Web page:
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Realising the vision for self-sustaining councils

Source: PSE - April/ May 16

The National Audit Office’s (NAO’s)director of value for money, DCLG and Local Government, Aileen Murphie, discusses the need for careful planning to realise the vision for self-sustaining local government by 2020.

Local government has seen significant funding reductions since 2010: we have estimated that local authorities have seen a 37% reduction in support since then. 

The latest local government financial settlement indicates a fairly positive picture to 2019-20. But reductions in spending power continue up to 2017-18, and then spending power returns to growth (in cash terms). The future is for the Revenue Support Grant to disappear by 2020, for local authorities to retain all of their business rates and become financially self-sustaining. 

The financial position, changes in train for 2020 and the emphasis on increasing local economic growth mean that all authorities are looking to increase their commercial activities. On the upside, new initiatives like City Deals and devolution deals have catalysed local innovation. However, there are also risks associated with increasing commercialisation and projects. 

The NAO scrutinises public spending for Parliament and we also set the standards by which local auditors of over 950 local public bodies carry out their work, contained in the Code of Audit Practice. Through our work we seek to help public service managers to improve performance and service delivery, both nationally and locally.

Achieving value for money 

So, thinking about how to achieve value for money locally, what auditors will be assessing is that in all significant respects, the audited body takes properly informed decisions and deploys resources to achieve planned and sustainable outcomes for taxpayers and local people.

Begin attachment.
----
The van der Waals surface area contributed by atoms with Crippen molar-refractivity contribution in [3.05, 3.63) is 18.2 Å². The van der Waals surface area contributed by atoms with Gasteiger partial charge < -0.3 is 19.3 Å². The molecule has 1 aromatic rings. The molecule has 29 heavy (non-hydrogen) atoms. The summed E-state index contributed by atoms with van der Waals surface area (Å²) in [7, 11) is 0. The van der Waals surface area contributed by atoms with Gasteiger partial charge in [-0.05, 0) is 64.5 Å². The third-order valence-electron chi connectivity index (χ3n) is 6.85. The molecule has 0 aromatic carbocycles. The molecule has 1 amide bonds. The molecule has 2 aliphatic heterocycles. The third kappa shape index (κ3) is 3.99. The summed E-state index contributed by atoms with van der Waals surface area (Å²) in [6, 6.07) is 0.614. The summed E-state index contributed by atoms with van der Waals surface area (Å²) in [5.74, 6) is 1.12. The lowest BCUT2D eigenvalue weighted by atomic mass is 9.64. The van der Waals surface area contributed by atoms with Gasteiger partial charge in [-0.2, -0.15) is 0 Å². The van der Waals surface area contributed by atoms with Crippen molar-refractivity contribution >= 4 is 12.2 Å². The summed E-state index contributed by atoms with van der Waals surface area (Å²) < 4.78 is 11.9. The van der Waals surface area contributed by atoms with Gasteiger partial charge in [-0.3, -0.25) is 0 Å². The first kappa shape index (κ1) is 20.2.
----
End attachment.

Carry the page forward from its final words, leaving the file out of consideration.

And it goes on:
When thinking about investing in new projects, for example, councils should consider how robust plans are. Would the project still be a good investment if input costs doubled, payback halved and it took twice as long? 

Resources need to be deployed sustainably, so income which could be uncertain poses risks. Collaborative working is common now, and here it is critical that authorities understand where the financial risk lies and make sure that governance is clear, with decision-making agreed between all parties. 

Pitfalls to improvement 

We are all keen to see improvement in outcomes. The NAO has come up with four pervasive issues which halt improvement: 

  • Conflicting priorities are continually challenging. It takes clear analysis to ensure that an authority is concentrating on the things that matter to their citizens.
  • Inconvenient facts are often ignored. There have been over 50 attempts to pool budgets locally since the 1990s for instance. What are the real barriers?
  • Out of sight, out of mind is a trap for the unwary. A new project needs regular detailed reporting on progress.
  • Not learning from mistakes is a key failing. When considering a new idea, check to see who has done this before and what happened. Someone, somewhere will have useful experience to tap into. 

Local authorities have worked hard to manage reductions in government funding at a time of austerity and authorities are now more free to allocate funds according to local priorities. But pressure on services and income will need careful thought and planning to realise the vision for self-sustaining local government by 2020.

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